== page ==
Extremely expensive, but tasty burger from the gas station.
The atlantic road south of Trondheim
The next highlight: The Trollstigen (Trolls ladder). Not a lot of pictures - but I captured a lot of clips for the video. Had the road almost to myself. Ok it was about 10PM and raining, but it was fun.
Completely wet and cold I look for bed a and a shower. Temperatures of 6°C (42°F) and rain all day long for several days is extremely wearisome. No chance, I'm too late. Every hotel is booked, stupid me, it's main season in Norway! I catch the last ferry to Geiranger where I meet a fellow swiss, having the same problem. Our last chance is the small village of Eisdal on the other side of the Fjord. We're in luck, there's one small room with two beds available. He still has some bread and sausages left and I provide us with beer. Many hours and good travel stories later, we go to bed.
The next day, we ride over the famous Geiranger.
Being one of the prime tourist spots, it's extremely crowded, and we ride with a top speed of 30km/h (19 mph) over the foggy pass. Meh.
We separate later, as he rides towars Oslo, I want to take the western route.
Too bad about this cool road (see old road on the right)
Cooking at the bus stop.
My last night in Norway is in a fancy ski resort hotel. Looks expensive, but the price was ok. Too bad I awake to this.
As I check out, I hear about the attacks in Oslo and Utøya island. All the flags are on half-mast.
The rain is intense. If it weren't for the attacks, you would have probably heard about these floodings in southern Norway. I have to take some detours because of flooded roads.
I still have a lot of distance to cover, missing the ferry would be pretty bad. On the main road towards Oslo, all the traffic is stopped by the police.
Just in time, I arrive at the docks. The sun finally shows as the ferry leaves. I meet two danish riders who invite me to a beer in their clubhouse, and to pitch my tent. Joe (the swiss guy on the cruiser) joins in, he took the same ferry as I did. I love these evenings with good beer and interesting company.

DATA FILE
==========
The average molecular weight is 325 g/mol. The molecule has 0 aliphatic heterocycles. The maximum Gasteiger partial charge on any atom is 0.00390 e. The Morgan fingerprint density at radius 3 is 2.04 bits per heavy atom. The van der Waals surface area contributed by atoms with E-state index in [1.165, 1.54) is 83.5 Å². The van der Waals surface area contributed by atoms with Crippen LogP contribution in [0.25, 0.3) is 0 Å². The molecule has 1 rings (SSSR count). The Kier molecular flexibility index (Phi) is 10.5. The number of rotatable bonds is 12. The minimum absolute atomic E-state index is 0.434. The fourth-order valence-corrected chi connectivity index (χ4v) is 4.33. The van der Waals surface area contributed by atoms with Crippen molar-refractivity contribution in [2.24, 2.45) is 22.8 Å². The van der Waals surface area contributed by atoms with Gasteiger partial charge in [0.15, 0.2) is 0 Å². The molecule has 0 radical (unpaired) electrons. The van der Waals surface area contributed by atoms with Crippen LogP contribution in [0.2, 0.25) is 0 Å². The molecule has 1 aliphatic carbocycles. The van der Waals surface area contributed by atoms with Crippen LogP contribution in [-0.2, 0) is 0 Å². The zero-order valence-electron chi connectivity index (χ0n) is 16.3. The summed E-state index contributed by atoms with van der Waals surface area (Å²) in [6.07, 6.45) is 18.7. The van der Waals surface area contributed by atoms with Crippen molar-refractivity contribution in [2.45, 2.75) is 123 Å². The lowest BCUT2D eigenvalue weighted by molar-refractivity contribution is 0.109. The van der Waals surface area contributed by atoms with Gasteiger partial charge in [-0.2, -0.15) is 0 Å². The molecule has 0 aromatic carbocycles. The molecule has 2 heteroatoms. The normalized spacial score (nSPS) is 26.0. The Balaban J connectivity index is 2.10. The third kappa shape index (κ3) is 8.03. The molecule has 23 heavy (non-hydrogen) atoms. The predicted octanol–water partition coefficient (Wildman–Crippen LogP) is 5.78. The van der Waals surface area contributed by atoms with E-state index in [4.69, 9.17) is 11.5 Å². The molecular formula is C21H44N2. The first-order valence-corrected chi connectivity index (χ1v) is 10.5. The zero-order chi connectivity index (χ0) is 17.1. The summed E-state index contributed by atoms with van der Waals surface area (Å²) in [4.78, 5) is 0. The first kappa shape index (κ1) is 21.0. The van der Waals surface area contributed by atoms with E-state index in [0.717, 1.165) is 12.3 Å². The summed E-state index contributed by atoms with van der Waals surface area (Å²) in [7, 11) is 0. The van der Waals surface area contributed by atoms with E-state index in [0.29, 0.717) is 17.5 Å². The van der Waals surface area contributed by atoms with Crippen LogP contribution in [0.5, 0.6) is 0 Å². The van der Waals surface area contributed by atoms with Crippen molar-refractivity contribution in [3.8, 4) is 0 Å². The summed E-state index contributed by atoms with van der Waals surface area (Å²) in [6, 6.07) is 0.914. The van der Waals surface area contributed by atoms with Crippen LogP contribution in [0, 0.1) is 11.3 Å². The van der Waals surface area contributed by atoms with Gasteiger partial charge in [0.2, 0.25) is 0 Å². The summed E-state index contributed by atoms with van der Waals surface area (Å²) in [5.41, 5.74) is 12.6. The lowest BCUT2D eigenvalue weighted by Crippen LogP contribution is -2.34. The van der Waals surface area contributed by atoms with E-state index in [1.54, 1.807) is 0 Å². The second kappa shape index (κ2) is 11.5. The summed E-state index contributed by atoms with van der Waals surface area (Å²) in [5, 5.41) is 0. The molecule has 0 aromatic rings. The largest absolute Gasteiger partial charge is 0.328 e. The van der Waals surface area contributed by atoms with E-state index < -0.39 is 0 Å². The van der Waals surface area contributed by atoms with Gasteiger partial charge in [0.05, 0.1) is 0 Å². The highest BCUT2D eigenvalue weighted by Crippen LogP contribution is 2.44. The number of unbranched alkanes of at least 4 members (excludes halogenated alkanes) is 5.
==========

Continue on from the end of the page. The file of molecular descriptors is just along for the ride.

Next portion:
Look how Joe still can't take his hands down from all the apehanger riding. ;-)
Denmark... Flat as a pancake. There is a lot of water, I like that.
Unknown to most, they have some wicked twisties, too! Look at the sign warning you!
Hmm ok, not that twisty, I admit.
The next evening, I arrive in the Netherlands, where I meet my aunt and her husband. We go for a ride with their oldschool BMW bikes. I remember, when I was a kid and always rode on the back of their bikes (or in the garage). Now I could finally ride their bikes!
Afsluitdijk, holding back the ocean from overflowing the Netherlands.
Some smaller roads through the countryside lead me to Germany...
...where I ride on the Autobahn to the famous Nürburgring Nordschleife.
The custom officials at the swiss border think I'm suspicious with all that luggague and want to know where I come from. They don't believe my story, but let me in anyways after a short check. I should clean my license plate as soon as I get home... Suuure, officer.
Arriving at home. Exhausted, happy, filled with new experiences and the will to do something like this again soon.
9501 km (5903 miles), 31 days, about 500 liters of fuel, 1 liter oil, 400 ml chain spray, 1 spark plug.
Thanks for your attention.